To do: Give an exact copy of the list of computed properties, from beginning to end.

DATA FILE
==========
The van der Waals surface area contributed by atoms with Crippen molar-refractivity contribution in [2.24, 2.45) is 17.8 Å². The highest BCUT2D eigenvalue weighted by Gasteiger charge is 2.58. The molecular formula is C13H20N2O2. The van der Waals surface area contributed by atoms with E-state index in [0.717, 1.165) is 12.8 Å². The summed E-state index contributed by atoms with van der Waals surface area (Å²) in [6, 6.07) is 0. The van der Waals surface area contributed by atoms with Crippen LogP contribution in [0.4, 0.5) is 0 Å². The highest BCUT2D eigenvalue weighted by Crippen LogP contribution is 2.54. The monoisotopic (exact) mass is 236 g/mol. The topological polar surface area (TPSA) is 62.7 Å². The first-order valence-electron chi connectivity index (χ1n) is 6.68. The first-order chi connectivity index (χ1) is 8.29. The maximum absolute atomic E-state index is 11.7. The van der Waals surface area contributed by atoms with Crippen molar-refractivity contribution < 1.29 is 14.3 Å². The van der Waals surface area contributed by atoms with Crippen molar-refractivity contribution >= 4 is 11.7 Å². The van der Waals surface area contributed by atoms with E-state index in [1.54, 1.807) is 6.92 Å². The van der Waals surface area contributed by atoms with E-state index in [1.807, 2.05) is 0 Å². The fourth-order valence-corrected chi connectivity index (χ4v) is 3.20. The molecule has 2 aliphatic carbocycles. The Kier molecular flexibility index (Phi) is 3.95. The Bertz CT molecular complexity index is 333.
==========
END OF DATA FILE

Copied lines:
The van der Waals surface area contributed by atoms with Crippen molar-refractivity contribution in [2.24, 2.45) is 17.8 Å². The highest BCUT2D eigenvalue weighted by Gasteiger charge is 2.58. The molecular formula is C13H20N2O2. The van der Waals surface area contributed by atoms with E-state index in [0.717, 1.165) is 12.8 Å². The summed E-state index contributed by atoms with van der Waals surface area (Å²) in [6, 6.07) is 0. The van der Waals surface area contributed by atoms with Crippen LogP contribution in [0.4, 0.5) is 0 Å². The highest BCUT2D eigenvalue weighted by Crippen LogP contribution is 2.54. The monoisotopic (exact) mass is 236 g/mol. The topological polar surface area (TPSA) is 62.7 Å². The first-order valence-electron chi connectivity index (χ1n) is 6.68. The first-order chi connectivity index (χ1) is 8.29. The maximum absolute atomic E-state index is 11.7. The van der Waals surface area contributed by atoms with Crippen molar-refractivity contribution < 1.29 is 14.3 Å². The van der Waals surface area contributed by atoms with Crippen molar-refractivity contribution >= 4 is 11.7 Å². The van der Waals surface area contributed by atoms with E-state index in [1.54, 1.807) is 6.92 Å². The van der Waals surface area contributed by atoms with E-state index in [1.807, 2.05) is 0 Å². The fourth-order valence-corrected chi connectivity index (χ4v) is 3.20. The molecule has 2 aliphatic carbocycles. The Kier molecular flexibility index (Phi) is 3.95. The Bertz CT molecular complexity index is 333.